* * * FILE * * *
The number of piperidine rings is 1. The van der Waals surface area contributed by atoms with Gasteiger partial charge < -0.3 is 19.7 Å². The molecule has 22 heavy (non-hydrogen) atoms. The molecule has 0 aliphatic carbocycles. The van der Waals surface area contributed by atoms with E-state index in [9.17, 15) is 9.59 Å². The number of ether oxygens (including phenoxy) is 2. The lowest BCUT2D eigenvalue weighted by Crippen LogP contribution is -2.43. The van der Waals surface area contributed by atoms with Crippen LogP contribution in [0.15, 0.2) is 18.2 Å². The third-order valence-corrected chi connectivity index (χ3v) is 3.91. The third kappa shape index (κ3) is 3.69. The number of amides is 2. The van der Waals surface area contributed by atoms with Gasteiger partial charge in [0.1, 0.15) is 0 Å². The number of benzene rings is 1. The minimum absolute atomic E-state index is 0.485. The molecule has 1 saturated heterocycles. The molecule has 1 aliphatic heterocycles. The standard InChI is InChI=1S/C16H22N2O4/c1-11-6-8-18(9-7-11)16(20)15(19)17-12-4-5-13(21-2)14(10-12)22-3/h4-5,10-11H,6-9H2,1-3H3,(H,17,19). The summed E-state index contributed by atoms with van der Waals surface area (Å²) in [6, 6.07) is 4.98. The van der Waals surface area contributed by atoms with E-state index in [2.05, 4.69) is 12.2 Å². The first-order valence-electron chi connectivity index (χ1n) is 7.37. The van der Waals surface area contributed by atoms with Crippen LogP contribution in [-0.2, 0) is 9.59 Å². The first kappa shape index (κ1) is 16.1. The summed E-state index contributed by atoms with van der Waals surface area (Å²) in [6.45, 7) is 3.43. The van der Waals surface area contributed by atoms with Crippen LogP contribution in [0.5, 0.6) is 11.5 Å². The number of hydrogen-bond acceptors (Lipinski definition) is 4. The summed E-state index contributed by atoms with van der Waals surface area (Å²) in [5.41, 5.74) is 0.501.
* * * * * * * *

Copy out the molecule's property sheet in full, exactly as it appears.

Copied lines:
The number of piperidine rings is 1. The van der Waals surface area contributed by atoms with Gasteiger partial charge < -0.3 is 19.7 Å². The molecule has 22 heavy (non-hydrogen) atoms. The molecule has 0 aliphatic carbocycles. The van der Waals surface area contributed by atoms with E-state index in [9.17, 15) is 9.59 Å². The number of ether oxygens (including phenoxy) is 2. The lowest BCUT2D eigenvalue weighted by Crippen LogP contribution is -2.43. The van der Waals surface area contributed by atoms with Crippen LogP contribution in [0.15, 0.2) is 18.2 Å². The third-order valence-corrected chi connectivity index (χ3v) is 3.91. The third kappa shape index (κ3) is 3.69. The number of amides is 2. The van der Waals surface area contributed by atoms with Gasteiger partial charge in [0.1, 0.15) is 0 Å². The number of benzene rings is 1. The minimum absolute atomic E-state index is 0.485. The molecule has 1 saturated heterocycles. The molecule has 1 aliphatic heterocycles. The standard InChI is InChI=1S/C16H22N2O4/c1-11-6-8-18(9-7-11)16(20)15(19)17-12-4-5-13(21-2)14(10-12)22-3/h4-5,10-11H,6-9H2,1-3H3,(H,17,19). The summed E-state index contributed by atoms with van der Waals surface area (Å²) in [6, 6.07) is 4.98. The van der Waals surface area contributed by atoms with E-state index in [2.05, 4.69) is 12.2 Å². The first-order valence-electron chi connectivity index (χ1n) is 7.37. The van der Waals surface area contributed by atoms with Crippen LogP contribution in [-0.2, 0) is 9.59 Å². The first kappa shape index (κ1) is 16.1. The summed E-state index contributed by atoms with van der Waals surface area (Å²) in [6.45, 7) is 3.43. The van der Waals surface area contributed by atoms with Crippen LogP contribution in [0.5, 0.6) is 11.5 Å². The number of hydrogen-bond acceptors (Lipinski definition) is 4. The summed E-state index contributed by atoms with van der Waals surface area (Å²) in [5.41, 5.74) is 0.501.